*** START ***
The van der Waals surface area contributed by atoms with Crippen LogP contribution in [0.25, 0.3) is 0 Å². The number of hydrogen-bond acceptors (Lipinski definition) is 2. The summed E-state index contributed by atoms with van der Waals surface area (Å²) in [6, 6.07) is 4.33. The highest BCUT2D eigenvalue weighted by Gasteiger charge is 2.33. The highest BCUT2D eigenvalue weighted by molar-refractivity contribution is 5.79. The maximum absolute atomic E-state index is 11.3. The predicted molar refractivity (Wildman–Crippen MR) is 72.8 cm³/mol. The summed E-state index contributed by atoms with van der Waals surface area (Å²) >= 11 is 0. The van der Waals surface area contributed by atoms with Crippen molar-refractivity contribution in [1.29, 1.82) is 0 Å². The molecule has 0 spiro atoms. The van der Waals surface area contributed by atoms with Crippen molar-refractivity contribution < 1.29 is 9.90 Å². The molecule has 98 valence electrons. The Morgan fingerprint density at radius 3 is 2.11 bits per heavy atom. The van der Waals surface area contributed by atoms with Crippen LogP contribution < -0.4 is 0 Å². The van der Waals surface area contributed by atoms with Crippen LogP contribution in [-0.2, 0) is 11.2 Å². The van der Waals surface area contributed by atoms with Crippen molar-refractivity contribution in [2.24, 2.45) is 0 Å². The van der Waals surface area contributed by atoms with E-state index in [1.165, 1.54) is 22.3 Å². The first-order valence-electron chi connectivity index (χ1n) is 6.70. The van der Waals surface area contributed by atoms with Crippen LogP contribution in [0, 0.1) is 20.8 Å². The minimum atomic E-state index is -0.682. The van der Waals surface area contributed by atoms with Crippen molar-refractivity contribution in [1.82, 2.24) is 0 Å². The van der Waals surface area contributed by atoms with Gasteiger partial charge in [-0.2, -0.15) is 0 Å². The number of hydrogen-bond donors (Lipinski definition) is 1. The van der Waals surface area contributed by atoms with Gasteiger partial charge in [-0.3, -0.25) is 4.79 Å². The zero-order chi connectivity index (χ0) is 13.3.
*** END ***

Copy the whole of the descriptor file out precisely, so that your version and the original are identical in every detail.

The van der Waals surface area contributed by atoms with Crippen LogP contribution in [0.25, 0.3) is 0 Å². The number of hydrogen-bond acceptors (Lipinski definition) is 2. The summed E-state index contributed by atoms with van der Waals surface area (Å²) in [6, 6.07) is 4.33. The highest BCUT2D eigenvalue weighted by Gasteiger charge is 2.33. The highest BCUT2D eigenvalue weighted by molar-refractivity contribution is 5.79. The maximum absolute atomic E-state index is 11.3. The predicted molar refractivity (Wildman–Crippen MR) is 72.8 cm³/mol. The summed E-state index contributed by atoms with van der Waals surface area (Å²) >= 11 is 0. The van der Waals surface area contributed by atoms with Crippen molar-refractivity contribution in [1.29, 1.82) is 0 Å². The molecule has 0 spiro atoms. The van der Waals surface area contributed by atoms with Crippen molar-refractivity contribution < 1.29 is 9.90 Å². The molecule has 98 valence electrons. The Morgan fingerprint density at radius 3 is 2.11 bits per heavy atom. The van der Waals surface area contributed by atoms with Crippen LogP contribution < -0.4 is 0 Å². The van der Waals surface area contributed by atoms with Crippen LogP contribution in [-0.2, 0) is 11.2 Å². The van der Waals surface area contributed by atoms with Crippen molar-refractivity contribution in [2.24, 2.45) is 0 Å². The van der Waals surface area contributed by atoms with E-state index in [1.165, 1.54) is 22.3 Å². The first-order valence-electron chi connectivity index (χ1n) is 6.70. The van der Waals surface area contributed by atoms with Crippen LogP contribution in [0, 0.1) is 20.8 Å². The minimum atomic E-state index is -0.682. The van der Waals surface area contributed by atoms with Crippen molar-refractivity contribution in [1.82, 2.24) is 0 Å². The van der Waals surface area contributed by atoms with Gasteiger partial charge in [-0.2, -0.15) is 0 Å². The number of hydrogen-bond donors (Lipinski definition) is 1. The van der Waals surface area contributed by atoms with Gasteiger partial charge in [-0.3, -0.25) is 4.79 Å². The zero-order chi connectivity index (χ0) is 13.3.